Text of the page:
Wabi-Sabi Inspired Cabin on Loon Lake, NH

Photography: Trent Bell, Trent Bell Photography
Architecture: Whitten Architects
Landscape Architect: Soren deNiord, Soren deNiord Design Studio
Interior Design: Heidi Lachapelle, Heidi Lachapelle Interiors

On a peaceful waterfront plot, this contemporary cabin nestles between New Hampshire’s Lakes Region and the White Mountains on the scenic shores of Loon Lake. Lined with tall pines and hemlocks, the picturesque lake hosts swimming recreation in the summer and ice fishing shelters in the winter. The homeowners, who have generations of family history in this charming locale, imagined a restful retreat that expressed deep ties to the area while also reflecting their well-traveled sensibilities and the wealth of ideas they learned abroad. One such concept that appealed to them was the wabi-sabi aesthetic, a traditional Japanese ideology that embraces the imperfect, impermanent, and incomplete in nature.

The clients brought their design concept to Maine-based Whitten Architects, who immediately got on board and ran with it. Tom Lane, an associate with the firm, seized the opportunity with enthusiasm and led the team who worked closely with the couple to design their two-bedroom getaway. Whitten Architects also worked in tandem with landscape architect Soren deNiord to ensure a fluid continuity inside and out.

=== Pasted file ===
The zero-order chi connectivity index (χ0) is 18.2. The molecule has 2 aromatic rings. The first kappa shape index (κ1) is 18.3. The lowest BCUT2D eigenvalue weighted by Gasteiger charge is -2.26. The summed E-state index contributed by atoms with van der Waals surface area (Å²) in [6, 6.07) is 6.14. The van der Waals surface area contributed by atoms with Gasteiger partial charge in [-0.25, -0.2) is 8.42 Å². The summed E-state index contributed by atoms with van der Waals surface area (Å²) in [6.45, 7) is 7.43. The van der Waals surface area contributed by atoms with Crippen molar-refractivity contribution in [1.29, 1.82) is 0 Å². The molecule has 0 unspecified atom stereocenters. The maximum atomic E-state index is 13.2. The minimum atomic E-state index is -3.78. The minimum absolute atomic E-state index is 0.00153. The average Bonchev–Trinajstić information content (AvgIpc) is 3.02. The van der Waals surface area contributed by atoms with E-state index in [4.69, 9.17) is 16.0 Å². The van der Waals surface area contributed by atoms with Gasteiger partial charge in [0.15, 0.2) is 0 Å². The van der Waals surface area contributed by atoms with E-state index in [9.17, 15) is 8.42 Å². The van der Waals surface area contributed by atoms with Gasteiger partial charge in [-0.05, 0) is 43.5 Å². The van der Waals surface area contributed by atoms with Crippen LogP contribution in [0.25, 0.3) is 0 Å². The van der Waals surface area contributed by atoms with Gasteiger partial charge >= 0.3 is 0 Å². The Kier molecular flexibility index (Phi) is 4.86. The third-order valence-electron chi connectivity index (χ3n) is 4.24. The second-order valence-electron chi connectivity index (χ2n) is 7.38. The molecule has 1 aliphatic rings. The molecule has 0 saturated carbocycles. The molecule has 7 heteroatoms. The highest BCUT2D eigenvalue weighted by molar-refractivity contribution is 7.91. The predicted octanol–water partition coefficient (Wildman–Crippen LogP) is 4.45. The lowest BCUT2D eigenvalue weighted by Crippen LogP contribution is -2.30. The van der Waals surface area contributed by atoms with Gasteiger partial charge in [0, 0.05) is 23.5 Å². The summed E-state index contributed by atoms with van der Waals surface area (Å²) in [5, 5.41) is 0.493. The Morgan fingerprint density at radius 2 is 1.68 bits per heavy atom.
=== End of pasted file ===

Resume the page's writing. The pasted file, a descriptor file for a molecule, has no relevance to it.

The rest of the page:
“Our clients discussed the idea of wabi-sabi in their brief—the Japanese concept of beauty in imperfection and transience,” Tom explains. “We explored the expression of these ideas in the rustic wood cladding, which will patina in time, and in the polished concrete slab that reveals evidence of the formwork of its construction. The home was designed without a particular style in mind, but rather, through a process of discovering how our clients wanted to use their home and what form and materials fit on the site.”

Organic Orientation

“Our clients wanted a home that was natural in materials and textures,” says Tom. “The exterior cladding was inspired by a stack of cut logs that were on the site at an early meeting. The house is clad, like a cut log, with bark and sapwood. The ​‘bark’ is Western red cedar stained black giving it a Shou Sugi Ban appearance, inspired by the ancient Japanese technique that preserves wood by charring it with fire. The ​‘sapwood’ siding undercover, along the entrance axis, is Douglas fir with a natural oil finish.”

Natural Flow